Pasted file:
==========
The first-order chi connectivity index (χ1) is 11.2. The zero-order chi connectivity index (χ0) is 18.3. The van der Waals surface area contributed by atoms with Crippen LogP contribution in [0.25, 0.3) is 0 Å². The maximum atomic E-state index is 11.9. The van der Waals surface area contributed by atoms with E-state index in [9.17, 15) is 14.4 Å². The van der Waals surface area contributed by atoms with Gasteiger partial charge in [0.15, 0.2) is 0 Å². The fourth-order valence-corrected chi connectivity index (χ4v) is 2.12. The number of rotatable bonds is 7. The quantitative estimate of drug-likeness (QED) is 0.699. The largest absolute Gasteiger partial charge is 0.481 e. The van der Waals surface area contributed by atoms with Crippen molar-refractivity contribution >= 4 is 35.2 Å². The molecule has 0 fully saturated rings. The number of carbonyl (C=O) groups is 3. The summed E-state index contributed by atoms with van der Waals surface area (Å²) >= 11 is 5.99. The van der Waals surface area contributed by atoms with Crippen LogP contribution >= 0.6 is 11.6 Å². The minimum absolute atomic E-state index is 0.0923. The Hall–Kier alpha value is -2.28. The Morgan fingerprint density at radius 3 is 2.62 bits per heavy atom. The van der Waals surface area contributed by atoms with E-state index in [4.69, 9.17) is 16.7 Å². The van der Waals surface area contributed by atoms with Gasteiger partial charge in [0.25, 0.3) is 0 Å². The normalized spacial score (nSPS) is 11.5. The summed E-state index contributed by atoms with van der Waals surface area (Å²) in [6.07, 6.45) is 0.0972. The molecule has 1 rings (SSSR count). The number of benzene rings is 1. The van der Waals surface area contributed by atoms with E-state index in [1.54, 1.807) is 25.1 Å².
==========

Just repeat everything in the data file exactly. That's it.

The first-order chi connectivity index (χ1) is 11.2. The zero-order chi connectivity index (χ0) is 18.3. The van der Waals surface area contributed by atoms with Crippen LogP contribution in [0.25, 0.3) is 0 Å². The maximum atomic E-state index is 11.9. The van der Waals surface area contributed by atoms with E-state index in [9.17, 15) is 14.4 Å². The van der Waals surface area contributed by atoms with Gasteiger partial charge in [0.15, 0.2) is 0 Å². The fourth-order valence-corrected chi connectivity index (χ4v) is 2.12. The number of rotatable bonds is 7. The quantitative estimate of drug-likeness (QED) is 0.699. The largest absolute Gasteiger partial charge is 0.481 e. The van der Waals surface area contributed by atoms with Crippen molar-refractivity contribution >= 4 is 35.2 Å². The molecule has 0 fully saturated rings. The number of carbonyl (C=O) groups is 3. The summed E-state index contributed by atoms with van der Waals surface area (Å²) >= 11 is 5.99. The van der Waals surface area contributed by atoms with Crippen LogP contribution >= 0.6 is 11.6 Å². The minimum absolute atomic E-state index is 0.0923. The Hall–Kier alpha value is -2.28. The Morgan fingerprint density at radius 3 is 2.62 bits per heavy atom. The van der Waals surface area contributed by atoms with E-state index in [4.69, 9.17) is 16.7 Å². The van der Waals surface area contributed by atoms with Gasteiger partial charge in [0.25, 0.3) is 0 Å². The normalized spacial score (nSPS) is 11.5. The summed E-state index contributed by atoms with van der Waals surface area (Å²) in [6.07, 6.45) is 0.0972. The molecule has 1 rings (SSSR count). The number of benzene rings is 1. The van der Waals surface area contributed by atoms with E-state index in [1.54, 1.807) is 25.1 Å².